How to Capture the Impact of Microfinance?

How to Capture the Impact of Microfinance?

Despite three decades of research and evaluation, the debate rages on regarding the true impacts of microfinance. What started out as a simple attempt to extend capital to poor vendors in rural Bangladesh, now has a global reach of over 155 million of the worlds poor across 100 different countries.Microfinance as a concept provides access to a range of financial services for poor clients with limited credit and collateral. Historically, the demographic target for microfinance institutions (MFI’s) were women because they repeatedly proved their credit worthiness and commitment to reinvesting in their families. These poor female micro entrepreneurs were provided “loans, savings, insurance, and money transfer services” with the intention that the access to capital will provide the needed boost to grow their business and in turn alleviate them out of poverty. That is the purpose of microfinance but does it actually fulfill this objective?


The first attempt at answering this question was in 2005, when the “Grameen Foundation released a study authored by Nathanael Goldberg, entitled “Measuring the Impact of Microfinance: Taking Stock of What We Know” (Grameen Foundation). Within this report dozens of impact assessments were surveyed and a rigorous review of literature were evaluated for impact. A year later, Muhammad Yunus andGrameen Bank was awarded the Nobel Peace Prize.

The glory was short lived because by 2009, a wave of criticism made mainstream media attacking the concept of microfinance. The Economist Magazine published a summer article titled “Microcredit may not work wonders, but does it help the entrepreneurial poor”. By fall the Boston Globe released an article titled “Billions of dollars and a Nobel Prize later, it looks like ‘micro lending’ doesn’t actually do much to fight poverty”. In the winter the Financial Times released a December article titled” Perhaps microfinance isn’t such a big deal after all”. The only counter positive response to these negative reports was the Globe’s October article on Foreign Policy where it argued that “microfinance…is young, evolving and ripe with innovation” (Banerjee, 2009) and thus needed more time to provide assessments of impact.  Despite this article, the media backlash continued and the originators of the concept were pressured to respond.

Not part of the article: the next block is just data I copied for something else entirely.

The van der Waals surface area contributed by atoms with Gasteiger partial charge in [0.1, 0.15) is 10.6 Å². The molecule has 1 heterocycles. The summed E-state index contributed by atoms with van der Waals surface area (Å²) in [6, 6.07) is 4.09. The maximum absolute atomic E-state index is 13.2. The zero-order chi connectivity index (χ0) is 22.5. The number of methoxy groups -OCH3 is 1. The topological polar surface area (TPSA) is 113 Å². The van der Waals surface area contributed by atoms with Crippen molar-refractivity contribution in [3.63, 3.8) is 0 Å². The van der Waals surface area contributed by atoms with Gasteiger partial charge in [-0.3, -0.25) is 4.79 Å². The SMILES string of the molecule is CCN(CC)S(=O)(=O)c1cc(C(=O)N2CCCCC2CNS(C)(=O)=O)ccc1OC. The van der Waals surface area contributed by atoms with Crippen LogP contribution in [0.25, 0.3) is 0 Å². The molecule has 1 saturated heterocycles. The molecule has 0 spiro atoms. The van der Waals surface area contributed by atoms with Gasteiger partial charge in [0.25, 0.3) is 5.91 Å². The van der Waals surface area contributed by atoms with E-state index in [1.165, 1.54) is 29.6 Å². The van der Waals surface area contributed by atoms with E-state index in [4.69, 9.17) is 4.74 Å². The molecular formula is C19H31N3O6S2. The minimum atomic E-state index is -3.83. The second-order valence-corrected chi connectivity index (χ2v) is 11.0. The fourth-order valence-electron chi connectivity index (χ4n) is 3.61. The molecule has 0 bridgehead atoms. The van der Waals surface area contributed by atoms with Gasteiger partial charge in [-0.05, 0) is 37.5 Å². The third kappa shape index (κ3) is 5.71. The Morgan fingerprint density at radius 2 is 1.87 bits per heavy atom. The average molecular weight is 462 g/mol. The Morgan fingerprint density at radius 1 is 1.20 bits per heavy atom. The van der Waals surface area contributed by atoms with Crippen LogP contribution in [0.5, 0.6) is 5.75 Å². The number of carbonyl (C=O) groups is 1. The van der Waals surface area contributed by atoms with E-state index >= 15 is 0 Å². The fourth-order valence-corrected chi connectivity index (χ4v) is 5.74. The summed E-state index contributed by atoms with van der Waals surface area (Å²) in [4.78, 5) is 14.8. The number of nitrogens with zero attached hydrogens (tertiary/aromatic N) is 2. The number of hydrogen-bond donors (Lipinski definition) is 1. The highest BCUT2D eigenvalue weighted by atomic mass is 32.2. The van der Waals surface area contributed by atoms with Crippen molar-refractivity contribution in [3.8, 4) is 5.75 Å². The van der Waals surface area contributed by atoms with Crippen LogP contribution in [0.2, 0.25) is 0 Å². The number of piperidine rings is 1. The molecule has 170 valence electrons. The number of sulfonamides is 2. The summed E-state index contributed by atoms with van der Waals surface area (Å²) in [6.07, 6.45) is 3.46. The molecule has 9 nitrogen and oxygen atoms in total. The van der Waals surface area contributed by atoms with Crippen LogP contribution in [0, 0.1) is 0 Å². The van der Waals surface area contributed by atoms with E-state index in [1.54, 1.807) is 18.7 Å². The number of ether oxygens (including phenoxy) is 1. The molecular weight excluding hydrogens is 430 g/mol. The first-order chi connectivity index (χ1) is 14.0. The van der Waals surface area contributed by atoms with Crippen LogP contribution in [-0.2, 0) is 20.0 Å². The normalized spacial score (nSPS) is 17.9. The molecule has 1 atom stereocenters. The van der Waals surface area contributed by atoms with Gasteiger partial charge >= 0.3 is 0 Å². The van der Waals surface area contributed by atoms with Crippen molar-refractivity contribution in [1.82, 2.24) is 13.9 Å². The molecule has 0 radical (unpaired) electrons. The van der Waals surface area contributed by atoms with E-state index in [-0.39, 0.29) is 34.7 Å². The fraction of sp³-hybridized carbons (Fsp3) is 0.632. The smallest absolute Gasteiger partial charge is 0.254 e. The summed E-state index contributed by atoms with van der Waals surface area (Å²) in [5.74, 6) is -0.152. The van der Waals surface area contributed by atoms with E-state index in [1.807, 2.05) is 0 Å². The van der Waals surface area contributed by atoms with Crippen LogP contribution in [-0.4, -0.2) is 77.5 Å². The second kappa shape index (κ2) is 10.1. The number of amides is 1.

By 2010, Kathleen Odell, an assistant professor of economics at Dominican University’s Brennan School of Business, released a 5-year assessment  (from 2005 to 2010) titled “Measuring the Impact of Microfinance, Taking Another Look”.  This article sparked a new conversation to the wave of assessment impact methodologies tested within this industry sector. In general an “evaluation of microfinance attempts to determine how some outcome measurement (income, consumption etc.) are affected by access to microfinance” (Grameen Foundation). There are currently two key accepted evaluation methods for assessing these factors:

  1. Experimental (Randomized) Studies: Acclaimed as the first experimental study of traditional micro lending, this method was first set in 2009 at Hyderabad, India. It is with this method that the adoption of RCT’s (random controlled trials) became common practice to decrease the rate of selection bias when evaluating microcredit recipients.
  2. Non-Experimental Studies: This method relies on “oral testimony” (i.e. structured and semi-structured interviews with credit recipients) conducted by trained village residents. This method was conducted from May 2007-August 2007 by the Goldin Institute, an NGO in Chicago who surveyed microcredit recipients in a village in Northern Bangladesh (Grameen Foundation).

These two methods are still used for micro evaluations today. The following are a set of regional assessments conducted from 2011 to 2013 that shed great light on the impacts of microfinance:

  •        India by (Banerjee, Duflo, Glennerster, Kinnan, 2011)
  •        Mongolia by (Attanasio et al, 2011)
  •        Morocco by (Crepon, Devoto, Duflo, Pariente, 2011)
  •        Philippines by (Karlan and Zinman, 2011)
  •        Thailand by (Kaboski and Townsend, 2011, 2012)
  •        More India by (Field, Pande, Papp, Rigol, 2011)
  •        Ethiopia by (Desai, Johnson, Tarozzi, 2011)
  •        Kenya by (Jack, Kremer, de Laat, and Suri, 2013)
  •        East Africa by (Greaney, Kaboski, Van Leemput, 2013)

From the above programs, what we have learned is that assessments cannot easily capture the situational influences of external variables. Different impacts vary by resident type, household environment, and the characteristics and circumstances of the borrowers. Along with the variations in micro entrepreneurs and their environment, there are variations in the approaches of the 4000+ MFI’s that service these micro credit recipients. With all of these inconsistencies, we should make sure that it does not defeat our attempts at understanding the quantifiable impact of microfinance.

To quantify impact, we need to make sure we agree on the key focal point of analysis. In the end, the key question is not whether microfinance as a concept is successful at achieving its core objective of alleviating the poor out of poverty but whether it provides recipients the opportunity to do so. Pressure from governments, media and critics will rage on as the industry continues to evolve. Yet, it is critical to note that three decades ago, the worlds poor didn’t even have this alternative. Microfinance is rebuilding the building blocks of opportunity. It is definitely not poverty’s only effective direct solution, but it is working towards being apart of it.

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